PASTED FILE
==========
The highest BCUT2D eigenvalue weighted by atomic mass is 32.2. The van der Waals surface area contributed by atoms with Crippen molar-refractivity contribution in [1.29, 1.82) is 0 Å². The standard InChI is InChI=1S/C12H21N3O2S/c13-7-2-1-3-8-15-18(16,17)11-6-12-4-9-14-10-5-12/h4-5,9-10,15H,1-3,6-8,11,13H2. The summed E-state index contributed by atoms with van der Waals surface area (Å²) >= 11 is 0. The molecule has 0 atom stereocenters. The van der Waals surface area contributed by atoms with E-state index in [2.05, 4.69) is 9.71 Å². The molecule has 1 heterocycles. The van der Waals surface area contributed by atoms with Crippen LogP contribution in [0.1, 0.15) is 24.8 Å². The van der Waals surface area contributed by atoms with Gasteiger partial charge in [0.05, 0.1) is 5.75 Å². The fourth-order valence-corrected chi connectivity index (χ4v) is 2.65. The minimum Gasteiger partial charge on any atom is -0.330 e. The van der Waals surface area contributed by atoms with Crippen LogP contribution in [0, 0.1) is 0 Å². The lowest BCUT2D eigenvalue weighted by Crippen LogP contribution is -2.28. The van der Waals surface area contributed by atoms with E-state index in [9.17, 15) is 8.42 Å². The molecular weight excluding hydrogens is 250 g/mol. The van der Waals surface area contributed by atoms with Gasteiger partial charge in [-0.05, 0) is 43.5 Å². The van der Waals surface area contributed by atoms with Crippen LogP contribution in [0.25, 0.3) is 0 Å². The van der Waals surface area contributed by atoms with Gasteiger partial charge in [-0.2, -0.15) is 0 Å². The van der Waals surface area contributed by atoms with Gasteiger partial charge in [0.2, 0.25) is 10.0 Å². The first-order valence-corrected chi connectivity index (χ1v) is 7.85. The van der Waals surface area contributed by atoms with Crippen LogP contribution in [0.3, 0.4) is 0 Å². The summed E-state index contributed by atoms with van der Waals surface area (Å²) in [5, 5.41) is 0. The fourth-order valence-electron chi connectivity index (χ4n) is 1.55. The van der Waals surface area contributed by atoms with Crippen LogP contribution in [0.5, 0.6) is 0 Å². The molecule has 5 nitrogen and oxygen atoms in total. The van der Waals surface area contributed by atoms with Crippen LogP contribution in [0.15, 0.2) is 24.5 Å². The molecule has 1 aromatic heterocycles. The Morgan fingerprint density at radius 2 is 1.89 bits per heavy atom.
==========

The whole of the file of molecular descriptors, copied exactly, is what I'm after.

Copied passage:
The highest BCUT2D eigenvalue weighted by atomic mass is 32.2. The van der Waals surface area contributed by atoms with Crippen molar-refractivity contribution in [1.29, 1.82) is 0 Å². The standard InChI is InChI=1S/C12H21N3O2S/c13-7-2-1-3-8-15-18(16,17)11-6-12-4-9-14-10-5-12/h4-5,9-10,15H,1-3,6-8,11,13H2. The summed E-state index contributed by atoms with van der Waals surface area (Å²) >= 11 is 0. The molecule has 0 atom stereocenters. The van der Waals surface area contributed by atoms with E-state index in [2.05, 4.69) is 9.71 Å². The molecule has 1 heterocycles. The van der Waals surface area contributed by atoms with Crippen LogP contribution in [0.1, 0.15) is 24.8 Å². The van der Waals surface area contributed by atoms with Gasteiger partial charge in [0.05, 0.1) is 5.75 Å². The fourth-order valence-corrected chi connectivity index (χ4v) is 2.65. The minimum Gasteiger partial charge on any atom is -0.330 e. The van der Waals surface area contributed by atoms with Crippen LogP contribution in [0, 0.1) is 0 Å². The lowest BCUT2D eigenvalue weighted by Crippen LogP contribution is -2.28. The van der Waals surface area contributed by atoms with E-state index in [9.17, 15) is 8.42 Å². The molecular weight excluding hydrogens is 250 g/mol. The van der Waals surface area contributed by atoms with Gasteiger partial charge in [-0.05, 0) is 43.5 Å². The van der Waals surface area contributed by atoms with Crippen LogP contribution in [0.25, 0.3) is 0 Å². The van der Waals surface area contributed by atoms with Gasteiger partial charge in [-0.2, -0.15) is 0 Å². The van der Waals surface area contributed by atoms with Gasteiger partial charge in [0.2, 0.25) is 10.0 Å². The first-order valence-corrected chi connectivity index (χ1v) is 7.85. The van der Waals surface area contributed by atoms with Crippen LogP contribution in [0.3, 0.4) is 0 Å². The summed E-state index contributed by atoms with van der Waals surface area (Å²) in [5, 5.41) is 0. The fourth-order valence-electron chi connectivity index (χ4n) is 1.55. The van der Waals surface area contributed by atoms with Crippen LogP contribution in [0.5, 0.6) is 0 Å². The molecule has 5 nitrogen and oxygen atoms in total. The van der Waals surface area contributed by atoms with Crippen LogP contribution in [0.15, 0.2) is 24.5 Å². The molecule has 1 aromatic heterocycles. The Morgan fingerprint density at radius 2 is 1.89 bits per heavy atom.